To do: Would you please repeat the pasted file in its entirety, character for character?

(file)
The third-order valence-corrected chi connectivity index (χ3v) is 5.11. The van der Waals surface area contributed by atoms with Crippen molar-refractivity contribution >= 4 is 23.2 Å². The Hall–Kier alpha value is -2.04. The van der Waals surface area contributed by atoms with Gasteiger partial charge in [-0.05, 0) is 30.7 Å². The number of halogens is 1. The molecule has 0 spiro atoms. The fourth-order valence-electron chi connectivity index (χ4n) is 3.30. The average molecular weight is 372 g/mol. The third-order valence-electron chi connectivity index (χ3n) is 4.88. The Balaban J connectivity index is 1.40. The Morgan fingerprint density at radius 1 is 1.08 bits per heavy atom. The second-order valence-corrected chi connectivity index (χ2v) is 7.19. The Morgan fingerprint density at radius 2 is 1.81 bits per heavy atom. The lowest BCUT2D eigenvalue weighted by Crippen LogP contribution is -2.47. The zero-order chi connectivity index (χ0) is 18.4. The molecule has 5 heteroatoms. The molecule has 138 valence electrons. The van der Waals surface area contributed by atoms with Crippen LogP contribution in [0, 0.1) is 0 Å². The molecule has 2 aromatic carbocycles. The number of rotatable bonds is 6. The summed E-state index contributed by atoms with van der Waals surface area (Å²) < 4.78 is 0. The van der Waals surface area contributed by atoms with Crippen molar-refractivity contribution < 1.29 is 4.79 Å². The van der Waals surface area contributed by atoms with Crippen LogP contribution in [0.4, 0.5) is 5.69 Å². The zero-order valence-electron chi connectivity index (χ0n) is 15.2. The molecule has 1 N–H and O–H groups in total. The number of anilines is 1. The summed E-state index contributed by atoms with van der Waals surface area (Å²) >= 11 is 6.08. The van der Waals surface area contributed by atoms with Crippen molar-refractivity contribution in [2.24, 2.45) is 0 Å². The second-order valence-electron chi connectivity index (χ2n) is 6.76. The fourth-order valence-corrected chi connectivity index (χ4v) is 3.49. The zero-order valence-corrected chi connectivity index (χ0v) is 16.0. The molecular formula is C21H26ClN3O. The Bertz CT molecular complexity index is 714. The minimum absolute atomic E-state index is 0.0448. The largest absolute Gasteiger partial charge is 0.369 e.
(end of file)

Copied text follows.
The third-order valence-corrected chi connectivity index (χ3v) is 5.11. The van der Waals surface area contributed by atoms with Crippen molar-refractivity contribution >= 4 is 23.2 Å². The Hall–Kier alpha value is -2.04. The van der Waals surface area contributed by atoms with Gasteiger partial charge in [-0.05, 0) is 30.7 Å². The number of halogens is 1. The molecule has 0 spiro atoms. The fourth-order valence-electron chi connectivity index (χ4n) is 3.30. The average molecular weight is 372 g/mol. The third-order valence-electron chi connectivity index (χ3n) is 4.88. The Balaban J connectivity index is 1.40. The Morgan fingerprint density at radius 1 is 1.08 bits per heavy atom. The second-order valence-corrected chi connectivity index (χ2v) is 7.19. The Morgan fingerprint density at radius 2 is 1.81 bits per heavy atom. The lowest BCUT2D eigenvalue weighted by Crippen LogP contribution is -2.47. The zero-order chi connectivity index (χ0) is 18.4. The molecule has 5 heteroatoms. The molecule has 138 valence electrons. The van der Waals surface area contributed by atoms with Crippen LogP contribution in [0, 0.1) is 0 Å². The molecule has 2 aromatic carbocycles. The number of rotatable bonds is 6. The summed E-state index contributed by atoms with van der Waals surface area (Å²) < 4.78 is 0. The van der Waals surface area contributed by atoms with Crippen molar-refractivity contribution < 1.29 is 4.79 Å². The van der Waals surface area contributed by atoms with Crippen LogP contribution in [0.4, 0.5) is 5.69 Å². The zero-order valence-electron chi connectivity index (χ0n) is 15.2. The molecule has 1 N–H and O–H groups in total. The number of anilines is 1. The summed E-state index contributed by atoms with van der Waals surface area (Å²) >= 11 is 6.08. The van der Waals surface area contributed by atoms with Crippen molar-refractivity contribution in [2.24, 2.45) is 0 Å². The second-order valence-electron chi connectivity index (χ2n) is 6.76. The fourth-order valence-corrected chi connectivity index (χ4v) is 3.49. The zero-order valence-corrected chi connectivity index (χ0v) is 16.0. The molecular formula is C21H26ClN3O. The Bertz CT molecular complexity index is 714. The minimum absolute atomic E-state index is 0.0448. The largest absolute Gasteiger partial charge is 0.369 e.